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(b) A vapor-liquid mixture of carbon tetrachloride(1) and $n$-heptane(2) is at $100 \mathrm{kPa}$. The activity coefficients can be derived from Wilson equation as follows:
$\begin{array}{l}
\ln \gamma_{1}=-\ln \left(x_{1}+x_{2} \Lambda_{12}\right)+x_{2}\left(\frac{\Lambda_{12}}{x_{1}+x_{2} \Lambda_{12}}-\frac{\Lambda_{21}}{x_{2}+x_{1} \Lambda_{21}}\right) \\
\ln \gamma_{2}=-\ln \left(x_{2}+x_{1} \Lambda_{21}\right)-x_{1}\left(\frac{\Lambda_{12}}{x_{1}+x_{2} \Lambda_{12}}-\frac{\Lambda_{21}}{x_{2}+x_{1} \Lambda_{21}}\right) \\
\Lambda_{12}=1.5410 \text { and } \Lambda_{21}=0.5197
\end{array}$
(i) Determine the temperature and its equilibrium composition at $x_{1}=0.4$.
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Answer from Sia

Posted 5 months ago

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Answer

The activity coefficients (γ1 and γ2) can be calculated using the Wilson equation, but without the vapor pressures of the pure components, the equilibrium composition and temperature cannot be determined.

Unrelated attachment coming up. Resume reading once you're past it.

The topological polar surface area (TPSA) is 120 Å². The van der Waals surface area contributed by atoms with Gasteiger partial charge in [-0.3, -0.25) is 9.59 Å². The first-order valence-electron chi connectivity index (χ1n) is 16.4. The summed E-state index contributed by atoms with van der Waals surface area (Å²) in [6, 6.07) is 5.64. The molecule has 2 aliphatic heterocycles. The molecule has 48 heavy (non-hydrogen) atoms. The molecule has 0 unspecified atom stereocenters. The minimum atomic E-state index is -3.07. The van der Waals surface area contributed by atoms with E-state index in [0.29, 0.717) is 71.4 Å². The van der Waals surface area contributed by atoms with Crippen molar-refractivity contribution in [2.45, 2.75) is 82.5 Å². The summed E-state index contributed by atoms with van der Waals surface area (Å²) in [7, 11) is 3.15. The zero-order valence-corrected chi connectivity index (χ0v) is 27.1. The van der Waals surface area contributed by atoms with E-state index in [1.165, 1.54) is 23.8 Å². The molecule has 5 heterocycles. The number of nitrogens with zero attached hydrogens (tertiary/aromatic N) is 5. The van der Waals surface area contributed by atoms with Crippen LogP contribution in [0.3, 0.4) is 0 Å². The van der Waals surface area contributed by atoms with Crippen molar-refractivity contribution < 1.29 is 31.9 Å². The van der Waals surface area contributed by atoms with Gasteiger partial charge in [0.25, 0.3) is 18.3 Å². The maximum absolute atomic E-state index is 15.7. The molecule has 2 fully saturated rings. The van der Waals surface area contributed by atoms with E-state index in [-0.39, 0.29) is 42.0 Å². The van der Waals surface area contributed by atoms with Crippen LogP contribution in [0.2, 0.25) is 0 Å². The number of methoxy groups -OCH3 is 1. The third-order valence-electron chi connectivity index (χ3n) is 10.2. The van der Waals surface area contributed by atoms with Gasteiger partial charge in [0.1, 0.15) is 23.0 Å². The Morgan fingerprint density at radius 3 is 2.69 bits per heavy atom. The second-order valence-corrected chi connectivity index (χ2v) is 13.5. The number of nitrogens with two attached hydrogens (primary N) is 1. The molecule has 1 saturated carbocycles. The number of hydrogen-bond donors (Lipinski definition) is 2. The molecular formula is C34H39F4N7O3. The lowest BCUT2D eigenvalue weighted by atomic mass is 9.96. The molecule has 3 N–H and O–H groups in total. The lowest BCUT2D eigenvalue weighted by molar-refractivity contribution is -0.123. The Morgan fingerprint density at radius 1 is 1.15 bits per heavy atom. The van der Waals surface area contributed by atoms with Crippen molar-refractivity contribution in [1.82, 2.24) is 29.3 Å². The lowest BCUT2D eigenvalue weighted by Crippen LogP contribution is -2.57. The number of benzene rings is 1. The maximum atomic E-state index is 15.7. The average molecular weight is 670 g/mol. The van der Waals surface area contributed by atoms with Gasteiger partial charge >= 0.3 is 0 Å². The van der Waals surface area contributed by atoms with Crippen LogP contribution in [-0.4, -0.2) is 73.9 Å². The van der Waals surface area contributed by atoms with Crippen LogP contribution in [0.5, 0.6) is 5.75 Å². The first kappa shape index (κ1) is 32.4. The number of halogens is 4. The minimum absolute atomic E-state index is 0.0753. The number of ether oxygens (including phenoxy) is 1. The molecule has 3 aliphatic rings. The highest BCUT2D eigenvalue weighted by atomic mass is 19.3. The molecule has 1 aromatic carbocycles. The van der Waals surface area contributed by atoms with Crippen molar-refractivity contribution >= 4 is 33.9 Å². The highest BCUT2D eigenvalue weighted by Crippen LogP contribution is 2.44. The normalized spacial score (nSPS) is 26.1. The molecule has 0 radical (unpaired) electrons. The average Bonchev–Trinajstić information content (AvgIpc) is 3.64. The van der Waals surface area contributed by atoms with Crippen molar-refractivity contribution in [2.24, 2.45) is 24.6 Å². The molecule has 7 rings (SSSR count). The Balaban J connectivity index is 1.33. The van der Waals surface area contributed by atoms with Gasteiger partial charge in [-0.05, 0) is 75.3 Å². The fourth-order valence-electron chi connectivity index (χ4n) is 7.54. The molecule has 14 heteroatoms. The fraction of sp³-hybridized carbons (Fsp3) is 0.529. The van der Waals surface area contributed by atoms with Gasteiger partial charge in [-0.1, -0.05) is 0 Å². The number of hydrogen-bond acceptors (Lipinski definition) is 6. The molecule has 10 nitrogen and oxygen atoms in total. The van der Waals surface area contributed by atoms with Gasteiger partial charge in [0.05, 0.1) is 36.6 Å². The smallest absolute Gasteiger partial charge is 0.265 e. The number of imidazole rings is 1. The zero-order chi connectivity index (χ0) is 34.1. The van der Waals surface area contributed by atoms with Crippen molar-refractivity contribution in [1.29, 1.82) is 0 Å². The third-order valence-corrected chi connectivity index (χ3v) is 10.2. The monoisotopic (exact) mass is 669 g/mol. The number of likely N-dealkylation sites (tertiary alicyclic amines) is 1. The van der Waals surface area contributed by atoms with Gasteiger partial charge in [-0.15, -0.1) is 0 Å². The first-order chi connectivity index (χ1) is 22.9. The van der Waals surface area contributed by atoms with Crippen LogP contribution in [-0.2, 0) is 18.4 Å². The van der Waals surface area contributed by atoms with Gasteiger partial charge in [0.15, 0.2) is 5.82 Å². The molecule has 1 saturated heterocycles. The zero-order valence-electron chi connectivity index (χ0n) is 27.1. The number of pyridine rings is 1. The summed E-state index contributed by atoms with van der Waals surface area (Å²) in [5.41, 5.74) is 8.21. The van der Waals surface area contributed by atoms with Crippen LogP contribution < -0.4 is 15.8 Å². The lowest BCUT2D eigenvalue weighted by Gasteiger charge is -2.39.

Key Concept

The Wilson equation is used to calculate activity coefficients in a vapor-liquid equilibrium scenario.

Explanation

The activity coefficients are essential for understanding the non-ideal behavior of mixtures and are used in conjunction with Raoult's law to determine the equilibrium composition. However, without the vapor pressures of the pure components, the calculation cannot be completed.

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